Posts Tagged ‘Salisbury cathedral’

Henry III’s Fine Rolls Blog Sunday 6 November to Saturday 12 November 1261

Monday, November 7th, 2011

For King Henry, as the kingdom  balanced uncertainly between  war or peace, this was yet another week in the Tower of London. How he must have hated being confined there.  The continuing collapse of fine roll business testified to the uncertainty of the times.  Between 5 November and 12 November only seven writs to initiate or further common law legal actions were purchased.  One membrane of the rolls was sufficient to cover everything on the rolls between 26 October and 15 November.

In this week there was one substantial piece of business.  The prior and convent of Hyde abbey in Winchester offered 100 marks to have custody of their properties during the vacancy which would be created by the death or resignation of their current abbot. They paid the money, the fine rolls noted, to a merchant of Genoa for the crossbows bought from him for the king’s use.  Henry, however, still hoped to avoid firing off his armoury. On 8 November yet another safe conduct (this one lasting till 12 November) was given to barons coming to Kingston for peace negotiations.

From the witness list of a royal charter, we know  who was with Henry in the Tower on Monday 7 November.[1] The Savoyard kinsmen of the Queen (who almost certainly there too)  were very apparent.   Peter of Savoy, Peter de Chauvent, and the king’s steward, Imbert Pugeys, sometimes  called Imbert of Savoy, all witnessed the charter.  Boniface of Savoy, archbishop of Canterbury, was probably present as well since the charter was in his favour.   The official element was headed by John Mansel and Philip Basset. Also present  was the bishop of Salisbury, Giles of Bridport. He and Mansel we later find acting as envoys of the king in the negotiations and doubtless they were already filling that role.   Giles of Bridport’s splendid tomb still survives in Salisbury cathedral.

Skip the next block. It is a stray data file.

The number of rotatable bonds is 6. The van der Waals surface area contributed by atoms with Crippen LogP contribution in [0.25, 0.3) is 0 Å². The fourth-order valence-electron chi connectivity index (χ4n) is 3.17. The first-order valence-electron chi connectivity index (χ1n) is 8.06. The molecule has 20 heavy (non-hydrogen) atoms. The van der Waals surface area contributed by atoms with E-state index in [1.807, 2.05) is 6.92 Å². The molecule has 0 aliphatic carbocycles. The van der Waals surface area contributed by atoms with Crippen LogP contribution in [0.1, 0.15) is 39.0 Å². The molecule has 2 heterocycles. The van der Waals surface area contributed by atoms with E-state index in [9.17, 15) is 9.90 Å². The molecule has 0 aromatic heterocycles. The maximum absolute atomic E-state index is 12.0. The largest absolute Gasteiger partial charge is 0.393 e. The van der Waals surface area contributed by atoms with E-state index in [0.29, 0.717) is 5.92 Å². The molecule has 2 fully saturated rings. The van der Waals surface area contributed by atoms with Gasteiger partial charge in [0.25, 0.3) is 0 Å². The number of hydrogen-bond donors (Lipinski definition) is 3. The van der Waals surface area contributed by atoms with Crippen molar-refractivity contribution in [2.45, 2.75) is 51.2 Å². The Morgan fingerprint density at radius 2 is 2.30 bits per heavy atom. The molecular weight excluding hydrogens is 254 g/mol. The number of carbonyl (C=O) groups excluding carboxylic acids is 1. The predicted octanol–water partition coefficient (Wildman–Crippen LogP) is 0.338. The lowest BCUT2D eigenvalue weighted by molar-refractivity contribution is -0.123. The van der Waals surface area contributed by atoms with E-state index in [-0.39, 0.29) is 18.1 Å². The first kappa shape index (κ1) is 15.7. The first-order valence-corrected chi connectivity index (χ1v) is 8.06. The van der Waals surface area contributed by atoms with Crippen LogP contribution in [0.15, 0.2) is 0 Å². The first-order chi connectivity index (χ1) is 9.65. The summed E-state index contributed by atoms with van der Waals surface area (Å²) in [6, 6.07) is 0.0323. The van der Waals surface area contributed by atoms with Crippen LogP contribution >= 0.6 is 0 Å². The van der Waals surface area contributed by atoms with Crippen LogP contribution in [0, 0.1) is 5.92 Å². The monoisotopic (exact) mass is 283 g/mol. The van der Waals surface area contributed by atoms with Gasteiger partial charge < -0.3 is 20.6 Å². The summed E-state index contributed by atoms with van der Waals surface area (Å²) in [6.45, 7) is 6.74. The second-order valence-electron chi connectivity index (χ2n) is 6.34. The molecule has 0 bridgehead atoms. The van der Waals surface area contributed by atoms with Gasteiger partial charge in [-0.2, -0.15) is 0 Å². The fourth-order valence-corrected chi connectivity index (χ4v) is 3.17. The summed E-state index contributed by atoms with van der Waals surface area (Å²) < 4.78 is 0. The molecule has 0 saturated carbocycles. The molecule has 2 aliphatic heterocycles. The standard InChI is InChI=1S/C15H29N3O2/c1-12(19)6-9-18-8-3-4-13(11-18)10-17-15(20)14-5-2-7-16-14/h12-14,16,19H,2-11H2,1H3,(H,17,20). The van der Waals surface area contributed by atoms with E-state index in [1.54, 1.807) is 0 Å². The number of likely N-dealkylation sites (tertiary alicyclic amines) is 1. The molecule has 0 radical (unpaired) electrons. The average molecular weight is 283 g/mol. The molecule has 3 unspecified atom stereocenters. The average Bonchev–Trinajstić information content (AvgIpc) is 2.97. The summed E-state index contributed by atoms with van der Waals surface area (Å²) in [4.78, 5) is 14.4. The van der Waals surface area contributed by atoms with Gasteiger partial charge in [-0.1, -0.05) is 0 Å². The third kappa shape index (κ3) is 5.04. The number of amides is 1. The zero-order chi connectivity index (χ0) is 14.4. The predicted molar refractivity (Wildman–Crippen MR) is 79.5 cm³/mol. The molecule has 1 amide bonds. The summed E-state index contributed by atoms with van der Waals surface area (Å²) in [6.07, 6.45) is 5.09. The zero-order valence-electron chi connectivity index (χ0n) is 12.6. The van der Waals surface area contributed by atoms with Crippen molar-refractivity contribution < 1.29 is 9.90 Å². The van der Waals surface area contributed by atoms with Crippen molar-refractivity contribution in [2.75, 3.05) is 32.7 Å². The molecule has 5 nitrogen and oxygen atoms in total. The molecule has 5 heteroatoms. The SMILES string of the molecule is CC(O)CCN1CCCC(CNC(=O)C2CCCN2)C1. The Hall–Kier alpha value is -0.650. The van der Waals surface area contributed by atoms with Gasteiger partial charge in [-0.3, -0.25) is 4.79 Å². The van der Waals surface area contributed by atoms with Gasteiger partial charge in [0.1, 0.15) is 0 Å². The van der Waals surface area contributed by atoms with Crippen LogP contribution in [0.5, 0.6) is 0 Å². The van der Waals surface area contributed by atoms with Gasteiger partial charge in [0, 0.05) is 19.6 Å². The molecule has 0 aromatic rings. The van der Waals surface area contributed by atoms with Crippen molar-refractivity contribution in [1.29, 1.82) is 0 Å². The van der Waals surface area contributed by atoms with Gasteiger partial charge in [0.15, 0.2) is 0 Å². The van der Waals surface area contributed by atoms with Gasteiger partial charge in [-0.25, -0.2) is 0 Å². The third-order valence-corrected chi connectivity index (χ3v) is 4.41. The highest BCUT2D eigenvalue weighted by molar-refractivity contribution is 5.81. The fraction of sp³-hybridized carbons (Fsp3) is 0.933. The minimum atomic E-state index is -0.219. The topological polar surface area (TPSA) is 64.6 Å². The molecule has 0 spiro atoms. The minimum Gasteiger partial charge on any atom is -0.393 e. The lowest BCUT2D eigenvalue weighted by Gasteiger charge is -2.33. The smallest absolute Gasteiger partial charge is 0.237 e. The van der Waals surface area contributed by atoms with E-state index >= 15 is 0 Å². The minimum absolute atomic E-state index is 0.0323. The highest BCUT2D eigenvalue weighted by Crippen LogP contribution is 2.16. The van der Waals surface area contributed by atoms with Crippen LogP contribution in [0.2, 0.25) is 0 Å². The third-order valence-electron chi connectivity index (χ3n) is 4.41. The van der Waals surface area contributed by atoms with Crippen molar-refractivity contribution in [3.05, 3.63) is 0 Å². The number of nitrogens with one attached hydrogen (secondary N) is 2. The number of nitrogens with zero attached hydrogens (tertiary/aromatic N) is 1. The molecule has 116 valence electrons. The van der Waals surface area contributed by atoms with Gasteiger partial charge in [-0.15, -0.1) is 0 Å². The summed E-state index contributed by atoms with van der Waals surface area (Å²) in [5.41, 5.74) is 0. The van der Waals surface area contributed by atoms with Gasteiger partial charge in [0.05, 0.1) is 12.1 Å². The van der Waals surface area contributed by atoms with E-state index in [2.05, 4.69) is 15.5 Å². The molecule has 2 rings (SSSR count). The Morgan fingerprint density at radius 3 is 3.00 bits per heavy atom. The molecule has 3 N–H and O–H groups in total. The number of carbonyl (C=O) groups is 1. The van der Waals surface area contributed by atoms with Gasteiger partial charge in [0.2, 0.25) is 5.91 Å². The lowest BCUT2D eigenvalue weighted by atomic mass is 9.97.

Another witness to the charter was  Hugh de Vere, earl of Oxford. He was the poorest earl and not a man of much political weight, but  his presence may well reflect a role in the negotiations.

Henry was surrounded by wise heads. Would they be able to broker peace?

[1] This charter was actually copied at the end of the final membrane of the charter roll for the previous regnal year, another indication of the chaos in the chancery for which see also the blog for 23-29 October.

The Churches at Potterne and Bishops Cannings in Wiltshire

Monday, March 28th, 2011

Potterne in Wiltshire has but a walk on part in the  ‘fine of the month’ for March 2011.  It was from his manor there that the bishop of Salisbury, Robert of Bingham, on 17 February 1236, issued the charter assigning the money from various amercements imposed by the king’s judges to the fabric fund of Salisbury cathedral, next day travelling some  fourteen miles north east to have the charter confirmed by the king at Marlborough. Then in 1241 it was from Marlborough, perhaps after a visit by the bishop,  that Henry III made a gift of deer to stock the episcopal park at Potterne.

Last Saturday (26 March), my wife, Jane, and I went to Wooton Basset to pick up some Doulton Yorktown china we had bought on ebay. In the afternoon, we went to look at Potterne and another Salisbury episcopal manor at nearby Bishops Cannings.  Both have wonderful thirteenth-century churches, probably the work of Bingham’s predecessors, churches  large and imposing  with transepts and great square towers, precursors of that at the cathedral. They testify to the material wealth and spiritual power of the bishop, yet they are very different in tone. Potterne internally is quite austere, almost Cistercian in its lack of decorative motifs.  Bishops Cannings, on the other hand, abounds in  mouldings, shafts and stiff leaf foliage capitals, all the things one associates with thirteenth-century architecture at its most profuse and engaging.